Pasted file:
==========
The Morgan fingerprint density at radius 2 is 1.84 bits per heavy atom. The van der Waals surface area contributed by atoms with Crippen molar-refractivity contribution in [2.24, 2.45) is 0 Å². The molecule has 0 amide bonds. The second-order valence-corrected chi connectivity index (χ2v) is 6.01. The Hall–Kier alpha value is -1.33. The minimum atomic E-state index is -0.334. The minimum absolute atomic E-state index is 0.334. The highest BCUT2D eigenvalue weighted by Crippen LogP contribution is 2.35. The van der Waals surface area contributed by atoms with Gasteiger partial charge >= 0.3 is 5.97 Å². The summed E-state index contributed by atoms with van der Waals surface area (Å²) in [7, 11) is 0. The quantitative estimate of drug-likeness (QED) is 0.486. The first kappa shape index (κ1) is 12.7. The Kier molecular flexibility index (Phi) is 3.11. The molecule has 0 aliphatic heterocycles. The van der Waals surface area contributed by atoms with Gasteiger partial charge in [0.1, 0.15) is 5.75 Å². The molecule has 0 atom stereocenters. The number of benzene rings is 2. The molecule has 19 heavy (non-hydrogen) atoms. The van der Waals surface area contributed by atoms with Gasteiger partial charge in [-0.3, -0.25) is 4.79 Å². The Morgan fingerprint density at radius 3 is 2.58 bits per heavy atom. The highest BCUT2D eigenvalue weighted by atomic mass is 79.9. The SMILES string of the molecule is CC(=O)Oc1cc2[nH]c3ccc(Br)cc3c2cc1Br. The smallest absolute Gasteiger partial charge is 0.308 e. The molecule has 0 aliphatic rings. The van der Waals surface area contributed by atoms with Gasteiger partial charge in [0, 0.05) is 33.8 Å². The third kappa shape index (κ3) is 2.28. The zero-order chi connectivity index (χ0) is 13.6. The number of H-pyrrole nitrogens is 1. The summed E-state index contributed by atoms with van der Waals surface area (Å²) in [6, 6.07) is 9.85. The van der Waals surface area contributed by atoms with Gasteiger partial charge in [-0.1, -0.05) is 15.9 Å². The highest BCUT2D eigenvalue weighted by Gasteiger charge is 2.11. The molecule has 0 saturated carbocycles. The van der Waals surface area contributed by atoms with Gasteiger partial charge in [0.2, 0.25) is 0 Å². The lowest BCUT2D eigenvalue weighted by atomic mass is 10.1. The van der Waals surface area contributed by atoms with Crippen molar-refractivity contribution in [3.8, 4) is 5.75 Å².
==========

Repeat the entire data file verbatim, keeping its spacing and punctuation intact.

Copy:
The Morgan fingerprint density at radius 2 is 1.84 bits per heavy atom. The van der Waals surface area contributed by atoms with Crippen molar-refractivity contribution in [2.24, 2.45) is 0 Å². The molecule has 0 amide bonds. The second-order valence-corrected chi connectivity index (χ2v) is 6.01. The Hall–Kier alpha value is -1.33. The minimum atomic E-state index is -0.334. The minimum absolute atomic E-state index is 0.334. The highest BCUT2D eigenvalue weighted by Crippen LogP contribution is 2.35. The van der Waals surface area contributed by atoms with Gasteiger partial charge >= 0.3 is 5.97 Å². The summed E-state index contributed by atoms with van der Waals surface area (Å²) in [7, 11) is 0. The quantitative estimate of drug-likeness (QED) is 0.486. The first kappa shape index (κ1) is 12.7. The Kier molecular flexibility index (Phi) is 3.11. The molecule has 0 aliphatic heterocycles. The van der Waals surface area contributed by atoms with Gasteiger partial charge in [0.1, 0.15) is 5.75 Å². The molecule has 0 atom stereocenters. The number of benzene rings is 2. The molecule has 19 heavy (non-hydrogen) atoms. The van der Waals surface area contributed by atoms with Gasteiger partial charge in [-0.3, -0.25) is 4.79 Å². The Morgan fingerprint density at radius 3 is 2.58 bits per heavy atom. The highest BCUT2D eigenvalue weighted by atomic mass is 79.9. The SMILES string of the molecule is CC(=O)Oc1cc2[nH]c3ccc(Br)cc3c2cc1Br. The smallest absolute Gasteiger partial charge is 0.308 e. The molecule has 0 aliphatic rings. The van der Waals surface area contributed by atoms with Gasteiger partial charge in [0, 0.05) is 33.8 Å². The third kappa shape index (κ3) is 2.28. The zero-order chi connectivity index (χ0) is 13.6. The number of H-pyrrole nitrogens is 1. The summed E-state index contributed by atoms with van der Waals surface area (Å²) in [6, 6.07) is 9.85. The van der Waals surface area contributed by atoms with Gasteiger partial charge in [-0.1, -0.05) is 15.9 Å². The highest BCUT2D eigenvalue weighted by Gasteiger charge is 2.11. The molecule has 0 saturated carbocycles. The van der Waals surface area contributed by atoms with Gasteiger partial charge in [0.2, 0.25) is 0 Å². The lowest BCUT2D eigenvalue weighted by atomic mass is 10.1. The van der Waals surface area contributed by atoms with Crippen molar-refractivity contribution in [3.8, 4) is 5.75 Å².